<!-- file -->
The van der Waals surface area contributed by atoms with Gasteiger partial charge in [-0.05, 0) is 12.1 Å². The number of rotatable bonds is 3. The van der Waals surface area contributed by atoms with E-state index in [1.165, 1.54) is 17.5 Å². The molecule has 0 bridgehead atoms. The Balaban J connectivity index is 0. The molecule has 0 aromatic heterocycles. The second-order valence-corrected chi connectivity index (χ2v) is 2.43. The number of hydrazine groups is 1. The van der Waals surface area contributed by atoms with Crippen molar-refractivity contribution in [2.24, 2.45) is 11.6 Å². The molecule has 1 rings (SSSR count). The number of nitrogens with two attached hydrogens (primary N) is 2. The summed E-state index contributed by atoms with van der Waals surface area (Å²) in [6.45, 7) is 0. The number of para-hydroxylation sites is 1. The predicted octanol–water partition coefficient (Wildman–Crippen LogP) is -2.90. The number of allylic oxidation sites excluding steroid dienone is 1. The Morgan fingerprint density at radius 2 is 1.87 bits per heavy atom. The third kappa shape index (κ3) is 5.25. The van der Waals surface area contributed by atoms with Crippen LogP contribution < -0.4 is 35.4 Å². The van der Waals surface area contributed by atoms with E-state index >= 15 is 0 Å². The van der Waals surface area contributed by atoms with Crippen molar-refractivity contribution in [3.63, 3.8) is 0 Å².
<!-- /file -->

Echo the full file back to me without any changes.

The van der Waals surface area contributed by atoms with Gasteiger partial charge in [-0.05, 0) is 12.1 Å². The number of rotatable bonds is 3. The van der Waals surface area contributed by atoms with E-state index in [1.165, 1.54) is 17.5 Å². The molecule has 0 bridgehead atoms. The Balaban J connectivity index is 0. The molecule has 0 aromatic heterocycles. The second-order valence-corrected chi connectivity index (χ2v) is 2.43. The number of hydrazine groups is 1. The van der Waals surface area contributed by atoms with Crippen molar-refractivity contribution in [2.24, 2.45) is 11.6 Å². The molecule has 1 rings (SSSR count). The number of nitrogens with two attached hydrogens (primary N) is 2. The summed E-state index contributed by atoms with van der Waals surface area (Å²) in [6.45, 7) is 0. The number of para-hydroxylation sites is 1. The predicted octanol–water partition coefficient (Wildman–Crippen LogP) is -2.90. The number of allylic oxidation sites excluding steroid dienone is 1. The Morgan fingerprint density at radius 2 is 1.87 bits per heavy atom. The third kappa shape index (κ3) is 5.25. The van der Waals surface area contributed by atoms with Crippen LogP contribution < -0.4 is 35.4 Å². The van der Waals surface area contributed by atoms with E-state index >= 15 is 0 Å². The van der Waals surface area contributed by atoms with Crippen molar-refractivity contribution in [3.63, 3.8) is 0 Å².